ram_sig, ram_cx, ram_rsq, ram_resid, ram_dbw } = ols("",y, ram_regressors);

The code above will print the following report:

Valid cases:                100      Dependent variable:                   Y
Missing cases:                0      Deletion method:                   None
Total SS:              3481.056      Degrees of freedom:                  95
R-squared:                0.971      Rbar-squared:                     0.970
Residual SS:            100.511      Std error of est:                 1.029
F(4,95):                798.798      Probability of F:                 0.000
Durbin-Watson:            1.918

Standard               Prob   Standardized  Cor with
Variable     Estimate     Error    t-value     >|t|     Estimate    Dep Var
----------------------------------------------------------------------------
CONSTANT     2.68599    3.23368    0.83063     0.408       ---         ---
X1           6.75663    1.73379    3.89703     0.000    1.162524    0.984481
X2          -1.12135   34.93156   -0.03210     0.974   -0.035223    0.938781
X3         -21.13182   51.19730   -0.41275     0.681   -0.605543    0.856568
X4          18.50884   25.23111    0.73357     0.465    0.490670    0.771187

### RESET hypothesis test

To complete our RESET test for omitted variables we need to test the hypothesis that the coefficients on all powers of y_hat_norm are jointly insignificant. Therefore, the Ramsey RESET test null hypothesis is:

$$H_0 : b_2 = b_3 = b_4 = 0$$

using the F-statistics

$$F_0 = \frac{(SSR_r - SSR_{ur})/q}{SSR_{ur}/(n-(k+1))}$$

where $$SSR_r = \text{sum of squares restricted model}$$ $$SSR_{ur} = \text{sum of squares unrestricted model}$$ $$q = \text{number of restrictions}$$ $$n = \text{number of observations}$$ $$k = \text{number of regressors in unrestricted model}$$

In this case, the restricted model is $y = \alpha + \beta*x$, which is conveniently what we estimated in our original model.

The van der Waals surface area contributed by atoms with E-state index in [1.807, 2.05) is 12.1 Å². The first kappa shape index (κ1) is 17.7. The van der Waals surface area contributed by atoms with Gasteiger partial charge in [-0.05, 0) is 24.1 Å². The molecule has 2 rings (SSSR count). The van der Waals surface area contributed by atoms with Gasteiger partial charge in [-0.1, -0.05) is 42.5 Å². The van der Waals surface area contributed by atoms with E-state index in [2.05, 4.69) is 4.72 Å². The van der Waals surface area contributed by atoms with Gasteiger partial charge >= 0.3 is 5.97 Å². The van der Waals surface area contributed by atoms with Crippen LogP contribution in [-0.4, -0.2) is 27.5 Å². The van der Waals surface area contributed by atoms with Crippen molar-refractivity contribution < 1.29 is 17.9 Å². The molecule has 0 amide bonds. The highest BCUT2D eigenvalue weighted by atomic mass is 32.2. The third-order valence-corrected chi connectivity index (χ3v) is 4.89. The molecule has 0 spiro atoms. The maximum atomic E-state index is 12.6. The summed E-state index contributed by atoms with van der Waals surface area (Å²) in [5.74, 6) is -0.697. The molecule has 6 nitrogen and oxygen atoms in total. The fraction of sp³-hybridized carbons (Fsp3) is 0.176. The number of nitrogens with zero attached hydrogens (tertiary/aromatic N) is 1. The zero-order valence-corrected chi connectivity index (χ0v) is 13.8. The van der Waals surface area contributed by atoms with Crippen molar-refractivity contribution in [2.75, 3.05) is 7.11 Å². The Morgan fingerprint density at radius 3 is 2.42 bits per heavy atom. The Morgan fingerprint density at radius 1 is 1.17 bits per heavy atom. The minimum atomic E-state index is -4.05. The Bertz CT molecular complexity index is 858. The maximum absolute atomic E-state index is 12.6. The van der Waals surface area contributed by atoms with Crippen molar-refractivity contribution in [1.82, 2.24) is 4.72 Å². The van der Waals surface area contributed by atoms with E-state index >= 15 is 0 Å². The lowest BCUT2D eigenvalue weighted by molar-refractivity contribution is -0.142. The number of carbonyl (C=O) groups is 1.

//Find SSR from original model
SSR_r = resid'*resid;

//Find SSR from unrestricted model
SSR_ur = ram_resid'*ram_resid;

//Number of restrictions
q = 3;

//Number of regressors in unrestricted model
k = cols(ram_regressors);

//Construct F stat
F_ram = ((SSR_r - SSR_ur)/q)/(SSR_ur/(num_obs-(k+1)));
print "F-stat for restriction b_2 = b_3 = b_4 :" F_ram;

//Probability of F:
p_value = cdffc(F_ram, q, (num_obs-k));
print "Probability of F: " p_value;

The p-value for our F-stat is 10.4%. Therefore, at 5% significance level, we fail to reject the Ramsey RESET test null hypothesis of correct specification. This indicates that the functional form is correct and our model does not suffer from omitted variables.

### Conclusion

Congratulations! You have:

• Calculated the link test model misspecification.
• Calculated the RESET test for model misspecification.

For convenience, the full program text is below.

//Clear the workspace
new;

//Set seed to replicate results
rndseed 23423;

//Number of observations
num_obs = 100;

//Generate independent variables
x = rndn(num_obs,1);

//Generate error terms
error_term = rndn(num_obs, 1);

//Generate y from x and error_term
y = 1.3 + 5.7*x + error_term;

//Turn on residuals computation
_olsres = 1;

//Estimate model and store results in variables
{ nam, m, b, stb, vc, std, sig, cx, rsq, resid, dbw } = ols("", y, x);
/**************************************************************************/

//Add column of ones to x for constant
x_full = ones(num_obs, 1) ~ x;

//Predicted y values
y_hat = x_full * b;

//Concatenate and form regressor

//Test regression
/**************************************************************************/

//Normalize y_hat
y_hat_norm = (y_hat - minc(y_hat))/(maxc(y_hat) - minc(y_hat));

//Concatenate and form regressor
ram_regressors = x ~ y_hat_norm.^2 ~ y_hat_norm.^3 ~ y_hat_norm.^4;

//Test regression
{ ram_nam, ram_m, ram_b, ram_stb, ram_vc, ram_std,
ram_sig, ram_cx, ram_rsq, ram_resid, ram_dbw } = ols("",y, ram_regressors);

//Find SSR from original model
SSR_r = resid'*resid;

//Find SSR from unrestricted model
SSR_ur = ram_resid'*ram_resid;

//Number of restrictions
q = 3;

//Number of regressors in unrestricted model
k = cols(ram_regressors);

//Construct F stat
F_ram = ((SSR_r - SSR_ur)/q)/(SSR_ur/(num_obs-(k+1)));
print "F-stat for restriction b_2 = b_3 = b_4 :" F_ram;

//Probability of F:
p_value = cdffc(F_ram, q, (num_obs-k));
print "Probability of F: " p_value;